Community Cat programs
Sadly, tens of thousands of stray kittens and cats are killed every year in Australian pounds and shelters.
Community Cat programs have dramatic effect in saving cats’ lives, and benefit shelter and pound staff and dogs in their care.
They also decrease wildlife predation. However, they are currently illegal in most of Australia. With your help we can change that!
In Community Cat Programs, urban stray cats are captured, desexed, vaccinated, microchipped and treated for parasites. Socialised cats and kittens are then adopted whenever possible, while unsocialised but healthy cats are returned to their home location.
Listen to talk on Community Cat programs presented by our Executive Director Emeritus Professor Jacquie Rand (40 minutes) at the 2017 G2Z Conference, followed by a video (8 minutes) describing the powerful positive impact of Community Cat programs involving trap, neuter and return (TNR) and cat diversion; or alternatively download and read Presentation Notes.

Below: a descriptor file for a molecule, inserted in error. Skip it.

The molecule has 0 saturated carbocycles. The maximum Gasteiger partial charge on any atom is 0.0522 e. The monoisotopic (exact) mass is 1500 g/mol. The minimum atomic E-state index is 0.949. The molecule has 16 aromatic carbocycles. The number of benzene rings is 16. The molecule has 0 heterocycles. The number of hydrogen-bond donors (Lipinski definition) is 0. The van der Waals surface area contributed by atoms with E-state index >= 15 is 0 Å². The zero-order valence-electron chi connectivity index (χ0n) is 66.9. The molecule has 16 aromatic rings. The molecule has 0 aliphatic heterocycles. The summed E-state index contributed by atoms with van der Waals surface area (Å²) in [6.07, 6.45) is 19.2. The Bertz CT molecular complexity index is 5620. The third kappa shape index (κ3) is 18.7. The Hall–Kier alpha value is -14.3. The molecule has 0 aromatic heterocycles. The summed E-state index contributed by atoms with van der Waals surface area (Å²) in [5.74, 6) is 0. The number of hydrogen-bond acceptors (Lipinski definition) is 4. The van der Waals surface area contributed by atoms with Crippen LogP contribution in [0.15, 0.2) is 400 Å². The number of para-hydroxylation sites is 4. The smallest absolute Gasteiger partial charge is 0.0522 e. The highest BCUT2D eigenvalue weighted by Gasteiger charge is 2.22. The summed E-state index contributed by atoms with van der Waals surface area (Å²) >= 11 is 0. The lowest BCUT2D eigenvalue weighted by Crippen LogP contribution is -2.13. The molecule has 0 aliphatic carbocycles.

This describes the powerful positive impact of Community Cat programs involving trap, neuter and return (TNR) and cat diversion. County Animal Control staff speak about the dramatic effect in saving cats’ lives, and the benefit to staff and dogs in their care.
In many states of Australia, feeding, removing (eg. for adoption) or returning a stray cat to its home location (releasing) is illegal without a permit under several pieces of legislation.
For example in Queensland, feeding and removing for adoption without a permit are illegal under the Biosecurity Act 2014, and the Land Protection Pest and Stock Route Management Act 2002
The returning or releasing a desexed cat is illegal under the above two Acts, as well as the Animal Care and Protection Act 2001.
For other states, check the wording of legislation for similar Acts and particularly the definition of a feral cat. In Queensland, cats are only defined as owned or feral, and so all urban stray cats are subject to legislation relating to feral cats. Click the button for a summary of Queensland legislation relating to urban stray cats
We understand your unwavering commitment to helping these vulnerable animals. As carers, it is easy to feel like you are up against the world. Following best practice will allow you to help these animals in a more effective, conflict-free way.
If you are a cat feeder or carer, or you know someone who is, please take the time to read and understand the following best practice methods , as they are the best shot you have of making a positive impact on the cats that you care so deeply for.